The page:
The political history of Europe since Bismarck's unification of Germany in 1871 has been the struggle of the European nations to contain the military, political and economic might of Germany. Germany has fought three wars in two centuries, the Franco-Prussian in 1870, and the First and Second World Wars to prevent what its leaders perceived as the dangers inherent in its central strategic position between France on the West and Russia on the East. The desperate desire of the continent's leaders to avoid a repeat of the disasters of the first half of the 20th has dictated the purpose and structure of every major European international system since 1945.

Beginning with the European Coal and Steel Pact in 1951, running through the Treaty of Rome in 1957 that created the common market, the Maastricht Treaty in 1992 which brought about the euro and European Union, and culminating with the Lisbon Treaty three years ago which binds the 27 nations of the EU into the world's only supra-national entity, Germany has been woven ever closer into the communal life of the continent.

The European Union, even in its original incarnation of the European Economic Community in the late 1950s, was the economic side of German containment. Perhaps the purpose of the community is more generously stated by saying its goal was to align the economic interests of all of its members so that economic predation and conflict would be unthinkable.

In its goal of remaking of European politics the economic union has been completely successful. A war between the members of the EU is currently inconceivable. No one can imagine German aggression on Europe for economic or political gain. As Robert Schuman, the French Foreign Minister and Prime Minister, said in 1950 in the speech in which he proposed the union project any war between France and Germany would be not merely unthinkable but materially impossible. The goal and process of the union was to bind Germany within strong European institutions that treated all members the same, minimizing historical grievances and eliminating the temptation for the stronger to take advantage of their superiority.

The military side of German containment was subsumed within the Cold War through NATO and the bi-polar post war political world. Even the need to defend Germany itself was under NATO command, an arrangement accepted without demur by the Germans. The front line of the confrontation between the United States and the Soviet Union between NATO and the Warsaw Pact ran through the middle of a divided Germany.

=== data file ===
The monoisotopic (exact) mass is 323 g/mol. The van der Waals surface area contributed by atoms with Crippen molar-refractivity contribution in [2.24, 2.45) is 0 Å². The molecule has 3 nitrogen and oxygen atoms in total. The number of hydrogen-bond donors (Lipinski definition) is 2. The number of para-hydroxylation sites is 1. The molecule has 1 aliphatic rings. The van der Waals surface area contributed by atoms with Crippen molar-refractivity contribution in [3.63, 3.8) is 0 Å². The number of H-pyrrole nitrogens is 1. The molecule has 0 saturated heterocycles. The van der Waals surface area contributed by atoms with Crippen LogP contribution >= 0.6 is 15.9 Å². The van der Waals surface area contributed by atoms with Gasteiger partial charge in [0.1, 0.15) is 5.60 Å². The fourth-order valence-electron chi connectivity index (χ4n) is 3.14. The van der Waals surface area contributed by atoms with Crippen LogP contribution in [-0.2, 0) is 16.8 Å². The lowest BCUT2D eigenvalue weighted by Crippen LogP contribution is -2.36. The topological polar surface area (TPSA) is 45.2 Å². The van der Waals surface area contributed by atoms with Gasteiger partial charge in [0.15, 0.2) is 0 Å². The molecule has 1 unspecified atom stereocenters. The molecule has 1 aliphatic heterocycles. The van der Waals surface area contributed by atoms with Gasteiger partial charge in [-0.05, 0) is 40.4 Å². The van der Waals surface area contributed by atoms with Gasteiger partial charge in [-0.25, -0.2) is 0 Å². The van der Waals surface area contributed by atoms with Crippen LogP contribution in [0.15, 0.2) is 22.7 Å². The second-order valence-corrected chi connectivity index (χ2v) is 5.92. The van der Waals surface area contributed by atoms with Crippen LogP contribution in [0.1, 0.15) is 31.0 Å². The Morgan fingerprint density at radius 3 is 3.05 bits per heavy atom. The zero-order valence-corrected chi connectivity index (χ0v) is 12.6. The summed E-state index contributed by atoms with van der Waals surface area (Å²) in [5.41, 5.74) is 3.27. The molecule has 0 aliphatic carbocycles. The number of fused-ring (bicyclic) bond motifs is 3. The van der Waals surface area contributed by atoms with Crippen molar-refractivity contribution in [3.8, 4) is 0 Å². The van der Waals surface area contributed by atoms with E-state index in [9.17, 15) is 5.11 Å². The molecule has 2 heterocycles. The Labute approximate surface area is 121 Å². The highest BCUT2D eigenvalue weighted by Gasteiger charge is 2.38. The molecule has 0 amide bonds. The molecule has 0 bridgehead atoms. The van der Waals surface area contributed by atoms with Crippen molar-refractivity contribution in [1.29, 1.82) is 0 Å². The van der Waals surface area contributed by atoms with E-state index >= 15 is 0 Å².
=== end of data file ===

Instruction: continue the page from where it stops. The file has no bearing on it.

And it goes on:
However, these strategic adaptations did not change the essential nature of Germany, the German people or its position as the largest, most productive and richest nation in Old Europe, and now in the new European Union. Until last month, German was the world's first exporter by value of goods, a remarkable achievement for a nation of 82 million people. China, which surpassed it, has sixteen times its population.

The German engineering, productivity and efficiency that have made its products some of the highest value in the world are an example and a burden for its partners in the EMU. The other euro-zone members must compete with the Germans within the straightjacket of the EU and the ECB. The euro and the its single interest rate have welded all of the countries of the EMU to the economy of Germany.

The relationship of the past 60 years between Germany and Europe has been reversed. Instead of Germany binding itself to the political fates of its neighbors, her neighbors have bound themselves to the German economic standard.

For France, the Netherlands, Belgium, Sweden, Austria, the Czechs and others, whose economies and workers are not much less efficient than Germany, the benefits of the union in transactional efficiency and competition have probably drawn their economies closer to the German standard.

But for the southern countries, Greece Spain, Portugal and perhaps Italy membership in the euro provided access to credit at German rates. The temptation proved irresistible. Combine cheap money with budgetary indiscipline and the results were predictable and unsustainable. The fiscal deficits of several EMU members threaten to overthrow the discipline of the 3% and 60% deficit and debt to GDP limits of the Maastricht treaty. For these countries, with the exception of Italy, their exports do not have the high value added qualities of German goods. They have traditionally resorted to currency devaluations to restore competitive productivity and export efficiency to their economies.

The currency devaluation route is closed. The European bailout route has been shut by Angel Merkel and a German public that does not want to pay for the profligacy of their euro partners. There was no disguising the fact that an EU rescue for Greece would be paid for by German taxpayers. German resistance has forced the rest of the EMU into line with its wishes. The IMF will dictate terms to Greece.

This was not the denouement that many thought would happen when the crisis blew up last year. A few weeks of public punishment for Greece and then the EU would come to the rescue, was the common opinion on the continent at the time.

Europe cannot have the benefits of the euro and the ECB without German cooperation. In the past Germany has accepted its role as the guarantor of last resort for the European Union without public reservation. Germans were the foremost Europeans. That day has passed. German national interest is diverging from unquestioning allegiance to the European project. The economic logic of the euro and the European Union will force reformation on the union; it will be led by Germany.

Joseph Trevisani

Chief Market Analyst

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